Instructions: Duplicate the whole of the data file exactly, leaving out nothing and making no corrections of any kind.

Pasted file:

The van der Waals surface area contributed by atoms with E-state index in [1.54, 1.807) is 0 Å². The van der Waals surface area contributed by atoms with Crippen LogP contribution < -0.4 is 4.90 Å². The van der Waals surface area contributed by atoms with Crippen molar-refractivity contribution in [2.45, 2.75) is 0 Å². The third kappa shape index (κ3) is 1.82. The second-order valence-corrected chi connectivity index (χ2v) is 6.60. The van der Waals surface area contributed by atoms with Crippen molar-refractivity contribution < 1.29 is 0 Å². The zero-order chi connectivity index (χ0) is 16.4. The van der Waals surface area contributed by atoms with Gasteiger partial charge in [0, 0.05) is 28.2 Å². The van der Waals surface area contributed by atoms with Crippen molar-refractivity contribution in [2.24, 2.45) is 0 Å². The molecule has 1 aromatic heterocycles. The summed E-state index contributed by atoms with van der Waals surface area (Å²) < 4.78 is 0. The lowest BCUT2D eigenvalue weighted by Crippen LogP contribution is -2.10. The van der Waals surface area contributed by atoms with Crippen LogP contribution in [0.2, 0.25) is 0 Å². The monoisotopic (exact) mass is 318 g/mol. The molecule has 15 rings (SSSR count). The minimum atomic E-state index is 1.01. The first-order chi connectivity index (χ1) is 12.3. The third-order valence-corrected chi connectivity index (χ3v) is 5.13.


The van der Waals surface area contributed by atoms with E-state index in [1.54, 1.807) is 0 Å². The van der Waals surface area contributed by atoms with Crippen LogP contribution < -0.4 is 4.90 Å². The van der Waals surface area contributed by atoms with Crippen molar-refractivity contribution in [2.45, 2.75) is 0 Å². The third kappa shape index (κ3) is 1.82. The second-order valence-corrected chi connectivity index (χ2v) is 6.60. The van der Waals surface area contributed by atoms with Crippen molar-refractivity contribution < 1.29 is 0 Å². The zero-order chi connectivity index (χ0) is 16.4. The van der Waals surface area contributed by atoms with Gasteiger partial charge in [0, 0.05) is 28.2 Å². The van der Waals surface area contributed by atoms with Crippen molar-refractivity contribution in [2.24, 2.45) is 0 Å². The molecule has 1 aromatic heterocycles. The summed E-state index contributed by atoms with van der Waals surface area (Å²) < 4.78 is 0. The lowest BCUT2D eigenvalue weighted by Crippen LogP contribution is -2.10. The van der Waals surface area contributed by atoms with Crippen LogP contribution in [0.2, 0.25) is 0 Å². The monoisotopic (exact) mass is 318 g/mol. The molecule has 15 rings (SSSR count). The minimum atomic E-state index is 1.01. The first-order chi connectivity index (χ1) is 12.3. The third-order valence-corrected chi connectivity index (χ3v) is 5.13.